Background: Functional foods are designed to have physiological benefits and reduce the risk of chronic disease beyond basic nutritional functions. Conditions related to overnutrition such as Metabolic Syndrome and Type 2 diabetes are increasingly serious concerns in Western societies. Several nutrient classes are considered to protect against these conditions and this review focuses on the latest clinical and preclinical evidence supporting their efficacy and the molecular mechanisms by which they act.
Methods: The review searched the literature for information and data on the following functional food components and their protective effects against Metabolic Syndrome and Type 2 Diabetes: Dietary fiber; Medium-chain triglycerides and Ketone esters; ω3 Polyunsaturated fatty acids and Antioxidants.
Results: Data from a hundred and four studies were reviewed and summarized. They indicate that dietary fiber results in the production of beneficial short chain fatty acids via intestinal microbiota, as well as increasing intestinal secretion of incretins and satiety peptides. Medium chain triglycerides and ketone esters promote thermogenesis, inhibit lipolysis and reduce inflammation. They also decrease endogenous synthesis of triglycerides and fatty acids. ω3-PUFA’s act to soften inflammation through an increase in adiponectin secretion. Antioxidants are involved in the protection of insulin sensitivity by PTP1B suppression and SIRT1 activation.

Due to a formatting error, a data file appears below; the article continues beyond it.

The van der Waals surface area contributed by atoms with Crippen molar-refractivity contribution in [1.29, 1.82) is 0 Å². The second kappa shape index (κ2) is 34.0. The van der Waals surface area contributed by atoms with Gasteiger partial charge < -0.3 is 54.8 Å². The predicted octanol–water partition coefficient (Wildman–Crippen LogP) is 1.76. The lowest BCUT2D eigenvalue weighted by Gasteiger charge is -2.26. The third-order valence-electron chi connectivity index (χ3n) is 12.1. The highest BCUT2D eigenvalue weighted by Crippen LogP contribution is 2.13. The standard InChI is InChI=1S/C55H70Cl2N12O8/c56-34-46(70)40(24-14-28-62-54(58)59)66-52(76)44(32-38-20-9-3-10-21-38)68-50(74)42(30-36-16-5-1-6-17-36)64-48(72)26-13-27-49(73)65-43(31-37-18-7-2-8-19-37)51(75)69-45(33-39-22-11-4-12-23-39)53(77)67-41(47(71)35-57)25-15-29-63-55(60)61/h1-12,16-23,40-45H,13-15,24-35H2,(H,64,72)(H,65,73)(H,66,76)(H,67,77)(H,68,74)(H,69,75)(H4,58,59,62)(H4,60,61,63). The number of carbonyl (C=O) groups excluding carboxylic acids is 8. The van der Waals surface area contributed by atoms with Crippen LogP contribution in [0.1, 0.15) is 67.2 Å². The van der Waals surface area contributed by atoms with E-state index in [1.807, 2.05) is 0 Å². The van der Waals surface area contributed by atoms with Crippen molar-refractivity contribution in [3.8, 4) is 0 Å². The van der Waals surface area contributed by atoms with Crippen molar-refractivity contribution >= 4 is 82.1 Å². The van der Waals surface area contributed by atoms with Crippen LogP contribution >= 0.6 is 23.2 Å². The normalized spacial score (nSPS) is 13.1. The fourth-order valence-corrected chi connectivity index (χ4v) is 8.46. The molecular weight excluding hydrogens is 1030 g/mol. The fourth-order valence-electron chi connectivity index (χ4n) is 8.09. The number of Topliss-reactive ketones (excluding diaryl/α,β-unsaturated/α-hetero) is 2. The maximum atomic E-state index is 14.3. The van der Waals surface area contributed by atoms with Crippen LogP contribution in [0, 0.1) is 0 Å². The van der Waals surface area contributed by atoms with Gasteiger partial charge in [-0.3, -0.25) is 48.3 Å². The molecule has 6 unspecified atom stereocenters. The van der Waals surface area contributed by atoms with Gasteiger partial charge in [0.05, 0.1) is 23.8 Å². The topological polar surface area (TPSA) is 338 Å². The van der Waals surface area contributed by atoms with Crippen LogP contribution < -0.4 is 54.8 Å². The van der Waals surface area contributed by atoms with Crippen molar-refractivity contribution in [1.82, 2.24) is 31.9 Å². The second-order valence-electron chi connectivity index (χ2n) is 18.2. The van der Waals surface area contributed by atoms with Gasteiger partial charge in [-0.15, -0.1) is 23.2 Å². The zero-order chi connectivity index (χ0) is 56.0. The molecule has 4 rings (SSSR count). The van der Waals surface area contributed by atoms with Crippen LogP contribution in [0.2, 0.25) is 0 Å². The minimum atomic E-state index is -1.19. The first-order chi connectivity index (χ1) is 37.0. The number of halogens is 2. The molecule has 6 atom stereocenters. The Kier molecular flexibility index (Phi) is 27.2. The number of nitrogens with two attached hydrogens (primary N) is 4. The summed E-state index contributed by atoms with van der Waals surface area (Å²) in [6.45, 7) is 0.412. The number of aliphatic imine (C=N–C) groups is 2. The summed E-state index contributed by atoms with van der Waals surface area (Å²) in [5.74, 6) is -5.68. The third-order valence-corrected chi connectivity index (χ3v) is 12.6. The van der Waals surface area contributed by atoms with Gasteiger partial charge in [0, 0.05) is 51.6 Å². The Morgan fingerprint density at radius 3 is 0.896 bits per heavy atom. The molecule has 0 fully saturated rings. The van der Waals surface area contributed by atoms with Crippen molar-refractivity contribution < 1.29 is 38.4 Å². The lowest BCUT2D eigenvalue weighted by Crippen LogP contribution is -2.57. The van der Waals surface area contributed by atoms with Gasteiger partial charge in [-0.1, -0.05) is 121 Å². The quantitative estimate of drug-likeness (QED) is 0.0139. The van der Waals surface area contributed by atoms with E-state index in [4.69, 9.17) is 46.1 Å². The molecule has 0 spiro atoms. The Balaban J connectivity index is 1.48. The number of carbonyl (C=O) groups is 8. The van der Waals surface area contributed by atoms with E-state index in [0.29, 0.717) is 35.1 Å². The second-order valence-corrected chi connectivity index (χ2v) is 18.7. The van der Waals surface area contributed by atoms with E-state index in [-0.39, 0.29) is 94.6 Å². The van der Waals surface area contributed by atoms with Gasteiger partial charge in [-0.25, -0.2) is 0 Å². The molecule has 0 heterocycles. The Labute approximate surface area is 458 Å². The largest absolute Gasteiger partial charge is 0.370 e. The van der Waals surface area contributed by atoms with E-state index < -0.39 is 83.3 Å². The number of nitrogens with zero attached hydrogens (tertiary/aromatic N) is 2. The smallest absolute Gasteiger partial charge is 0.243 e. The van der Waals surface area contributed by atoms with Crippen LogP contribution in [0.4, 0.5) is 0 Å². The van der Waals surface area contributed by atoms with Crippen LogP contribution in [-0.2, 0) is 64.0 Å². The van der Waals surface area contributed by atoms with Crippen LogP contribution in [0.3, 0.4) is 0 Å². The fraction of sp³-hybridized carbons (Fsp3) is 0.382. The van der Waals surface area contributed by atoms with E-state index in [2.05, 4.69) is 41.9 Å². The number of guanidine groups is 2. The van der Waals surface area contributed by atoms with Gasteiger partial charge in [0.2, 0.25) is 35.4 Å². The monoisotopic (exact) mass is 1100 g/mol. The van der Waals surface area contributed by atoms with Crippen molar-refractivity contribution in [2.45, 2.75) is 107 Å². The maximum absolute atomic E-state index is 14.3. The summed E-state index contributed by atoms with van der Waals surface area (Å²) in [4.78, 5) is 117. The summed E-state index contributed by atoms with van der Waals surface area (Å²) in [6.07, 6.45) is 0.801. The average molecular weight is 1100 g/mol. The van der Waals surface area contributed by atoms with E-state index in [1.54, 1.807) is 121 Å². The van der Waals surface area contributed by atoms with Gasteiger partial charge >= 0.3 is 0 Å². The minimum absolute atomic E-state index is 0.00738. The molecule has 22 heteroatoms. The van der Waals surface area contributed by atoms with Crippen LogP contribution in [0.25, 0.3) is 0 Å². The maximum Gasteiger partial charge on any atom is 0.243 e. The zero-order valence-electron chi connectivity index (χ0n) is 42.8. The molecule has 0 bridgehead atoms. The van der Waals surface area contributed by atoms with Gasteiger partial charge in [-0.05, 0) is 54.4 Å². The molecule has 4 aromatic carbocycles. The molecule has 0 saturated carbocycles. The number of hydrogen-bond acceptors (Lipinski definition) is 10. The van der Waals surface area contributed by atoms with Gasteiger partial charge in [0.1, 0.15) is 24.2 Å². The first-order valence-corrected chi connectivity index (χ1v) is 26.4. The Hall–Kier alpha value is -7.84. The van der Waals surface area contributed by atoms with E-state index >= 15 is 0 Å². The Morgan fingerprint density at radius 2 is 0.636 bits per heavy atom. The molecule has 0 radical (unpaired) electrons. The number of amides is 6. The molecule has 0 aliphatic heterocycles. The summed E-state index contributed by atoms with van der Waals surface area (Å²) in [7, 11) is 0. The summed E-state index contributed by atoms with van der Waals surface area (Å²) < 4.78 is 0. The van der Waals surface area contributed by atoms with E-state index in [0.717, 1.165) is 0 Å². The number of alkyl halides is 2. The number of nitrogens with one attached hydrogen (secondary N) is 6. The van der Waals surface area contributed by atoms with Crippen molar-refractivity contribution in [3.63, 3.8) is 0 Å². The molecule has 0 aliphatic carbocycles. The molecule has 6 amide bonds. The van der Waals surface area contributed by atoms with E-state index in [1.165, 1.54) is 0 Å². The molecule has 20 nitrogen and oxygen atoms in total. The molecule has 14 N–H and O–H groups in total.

Conclusion: Functional foods have actions that complement and/or potentiate other lifestyle interventions for reversing Metabolic Syndrome and Type 2 Diabetes. Functional foods contribute to reduced food intake by promoting satiety, less weight gain via metabolic uncoupling and improved insulin sensitivity via several distinct mechanisms.
Keywords: Insulin sensitivity, type 2 diabetes, non-alcoholic fatty liver disease, inflammation, short-chain fatty acids, mitochondrial uncoupling.
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